• Correspond to a service received, or if an independent party had to carry out the activity to be reimbursed by itself or to resort to a third party to do so (paragraph 7.8);

  • Do not constitute stewardship activities (paragraphs 7.9 and 7.10);

  • Are not duplicated with other related and third-party expenditures (paragraph 7.11); and

  • The market value is not higher than the costs and expenses incurred by the providing related party, since the intra-group service in question does not constitute the normal or recurring activity of said provider, and it is offered occasionally (paragraph 7.36).

It follows that the key in terms of TP so that a reimbursement operation in general can be treated as such, is that it corresponds to an occasional activity, additionally, its value should not be representative since it is considered a sporadic support from one related party to another, outside of their normal activities.

Despite the above, in Mexico and Latin America, the MNE carry out, with greater frequency, reimbursement operations that are recurring, for significant amounts and under the argument that the supplier related party is not normally engaged in the activity involved and characterise the transaction as a reimbursement for accounting purposes.

This could expose a risk in this matter since the transaction amounts are representative and the operations are frequent, it would lead to questioning whether these operations are not correctly characterised and whether it may appear, as part of the functional analysis, that these are routinary activities or part of the business functions of the entity that provides this service, since they represent administrative and negotiation efforts. 

In this case, Chapter VII of the OECD TP Guidelines recognises a modality of intra-group services called low added value, which are defined as those services that (paragraph 7.45):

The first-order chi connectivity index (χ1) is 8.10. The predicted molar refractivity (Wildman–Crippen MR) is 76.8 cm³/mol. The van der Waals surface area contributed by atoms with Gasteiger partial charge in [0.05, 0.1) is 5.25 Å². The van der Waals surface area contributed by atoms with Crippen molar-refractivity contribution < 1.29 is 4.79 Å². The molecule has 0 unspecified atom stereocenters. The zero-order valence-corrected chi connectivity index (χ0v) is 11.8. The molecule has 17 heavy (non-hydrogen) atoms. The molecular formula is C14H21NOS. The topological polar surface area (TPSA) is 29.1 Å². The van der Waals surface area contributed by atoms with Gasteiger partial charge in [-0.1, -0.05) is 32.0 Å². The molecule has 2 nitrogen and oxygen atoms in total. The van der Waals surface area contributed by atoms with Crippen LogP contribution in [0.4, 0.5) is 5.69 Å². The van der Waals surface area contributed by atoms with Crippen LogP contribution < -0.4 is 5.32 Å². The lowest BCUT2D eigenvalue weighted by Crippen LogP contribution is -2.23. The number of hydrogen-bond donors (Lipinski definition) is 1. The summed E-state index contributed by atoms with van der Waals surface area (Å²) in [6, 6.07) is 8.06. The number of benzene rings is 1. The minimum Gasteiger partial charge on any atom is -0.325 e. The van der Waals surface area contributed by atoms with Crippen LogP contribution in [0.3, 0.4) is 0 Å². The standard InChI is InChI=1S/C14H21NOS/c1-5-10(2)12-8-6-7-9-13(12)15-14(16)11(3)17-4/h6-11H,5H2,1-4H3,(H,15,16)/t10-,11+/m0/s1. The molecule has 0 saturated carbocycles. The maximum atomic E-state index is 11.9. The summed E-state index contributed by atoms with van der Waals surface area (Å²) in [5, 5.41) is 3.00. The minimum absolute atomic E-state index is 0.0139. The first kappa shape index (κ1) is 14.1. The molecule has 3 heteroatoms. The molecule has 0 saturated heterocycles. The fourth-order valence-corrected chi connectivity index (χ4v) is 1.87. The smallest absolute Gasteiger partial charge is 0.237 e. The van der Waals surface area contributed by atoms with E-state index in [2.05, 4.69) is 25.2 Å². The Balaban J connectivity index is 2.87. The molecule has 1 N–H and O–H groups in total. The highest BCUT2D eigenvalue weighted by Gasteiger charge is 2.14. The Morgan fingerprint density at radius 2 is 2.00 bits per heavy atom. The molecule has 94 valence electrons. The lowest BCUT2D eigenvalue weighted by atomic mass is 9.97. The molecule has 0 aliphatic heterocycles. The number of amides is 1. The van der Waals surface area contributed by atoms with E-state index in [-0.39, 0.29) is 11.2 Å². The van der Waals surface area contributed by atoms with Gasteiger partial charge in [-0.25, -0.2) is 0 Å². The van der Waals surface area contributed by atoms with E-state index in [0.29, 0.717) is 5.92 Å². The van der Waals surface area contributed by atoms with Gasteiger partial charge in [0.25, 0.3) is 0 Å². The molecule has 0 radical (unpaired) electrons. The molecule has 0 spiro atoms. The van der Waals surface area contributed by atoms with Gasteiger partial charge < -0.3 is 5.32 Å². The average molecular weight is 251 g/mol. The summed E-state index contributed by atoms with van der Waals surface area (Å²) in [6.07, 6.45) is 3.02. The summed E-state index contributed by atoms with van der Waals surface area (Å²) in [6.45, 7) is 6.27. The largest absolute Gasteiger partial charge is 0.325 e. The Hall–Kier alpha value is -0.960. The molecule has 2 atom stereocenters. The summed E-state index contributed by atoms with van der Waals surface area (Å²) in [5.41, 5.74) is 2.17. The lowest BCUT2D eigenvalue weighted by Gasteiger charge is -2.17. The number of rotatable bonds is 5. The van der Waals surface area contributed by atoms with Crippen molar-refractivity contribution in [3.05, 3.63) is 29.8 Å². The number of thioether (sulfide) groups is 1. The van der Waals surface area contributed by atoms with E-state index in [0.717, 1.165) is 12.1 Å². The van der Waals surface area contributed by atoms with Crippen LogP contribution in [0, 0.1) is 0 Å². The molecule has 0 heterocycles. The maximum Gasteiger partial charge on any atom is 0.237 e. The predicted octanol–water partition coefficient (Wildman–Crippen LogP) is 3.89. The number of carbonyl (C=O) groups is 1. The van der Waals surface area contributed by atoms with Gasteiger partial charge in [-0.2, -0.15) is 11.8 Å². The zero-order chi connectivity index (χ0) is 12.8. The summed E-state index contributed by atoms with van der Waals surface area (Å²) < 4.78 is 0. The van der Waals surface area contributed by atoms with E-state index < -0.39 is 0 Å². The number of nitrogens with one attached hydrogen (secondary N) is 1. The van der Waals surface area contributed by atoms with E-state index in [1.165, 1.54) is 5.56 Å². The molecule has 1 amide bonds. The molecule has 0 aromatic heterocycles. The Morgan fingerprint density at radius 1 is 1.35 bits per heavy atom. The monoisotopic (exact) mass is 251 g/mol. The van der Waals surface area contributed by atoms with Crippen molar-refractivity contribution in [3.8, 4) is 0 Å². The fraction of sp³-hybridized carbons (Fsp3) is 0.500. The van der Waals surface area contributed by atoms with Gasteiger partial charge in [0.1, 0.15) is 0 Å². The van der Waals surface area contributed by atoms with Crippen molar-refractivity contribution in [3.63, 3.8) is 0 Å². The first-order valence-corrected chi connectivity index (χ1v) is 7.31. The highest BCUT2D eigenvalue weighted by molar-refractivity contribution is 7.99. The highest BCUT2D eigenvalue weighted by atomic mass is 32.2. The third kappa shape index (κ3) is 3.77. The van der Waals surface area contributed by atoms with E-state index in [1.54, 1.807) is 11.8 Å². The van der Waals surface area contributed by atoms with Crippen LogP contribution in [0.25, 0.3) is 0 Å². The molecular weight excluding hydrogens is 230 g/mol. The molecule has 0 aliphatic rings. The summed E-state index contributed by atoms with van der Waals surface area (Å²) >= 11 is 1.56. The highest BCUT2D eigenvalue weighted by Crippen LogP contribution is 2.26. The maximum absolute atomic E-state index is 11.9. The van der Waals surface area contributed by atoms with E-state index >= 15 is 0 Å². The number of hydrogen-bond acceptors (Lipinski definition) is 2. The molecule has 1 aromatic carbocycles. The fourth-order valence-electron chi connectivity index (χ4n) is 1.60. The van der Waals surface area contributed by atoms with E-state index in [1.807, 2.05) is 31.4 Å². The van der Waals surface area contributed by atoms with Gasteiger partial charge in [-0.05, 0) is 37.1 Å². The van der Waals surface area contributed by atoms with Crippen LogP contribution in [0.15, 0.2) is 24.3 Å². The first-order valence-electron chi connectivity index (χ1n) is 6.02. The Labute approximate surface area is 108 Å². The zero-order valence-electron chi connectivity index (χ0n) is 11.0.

• Are of a supportive nature;

  • Are not part of the core business of the MNE group;

  • Do not require the use of unique and valuable intangibles and do not lead its creation; and

  • Do not involve the assumption or control of substantial or significant risk by the service provider.

This form of low value-adding intra-group services has a simplified approach in the OECD TP Guidelines, however, it is not applicable in all tax jurisdictions of the OECD members, until it is incorporated into their tax legal framework.

Therefore, in order to comply with the arm's-length principle and avoid fiscal contingencies, it is recommended that companies review whether their reimbursement income, costs and expenses operations with related parties, are in fact a reimbursement for occasional activities.  Otherwise, they could be treated, as an option, as low value-added intragroup services, with a profit margin of income or to be characterised as a different transaction.


Carlos Pérez Gómez

Partner, HLB MAAT Asesores


Alberto Platas 

Director, HLB MAAT Asesores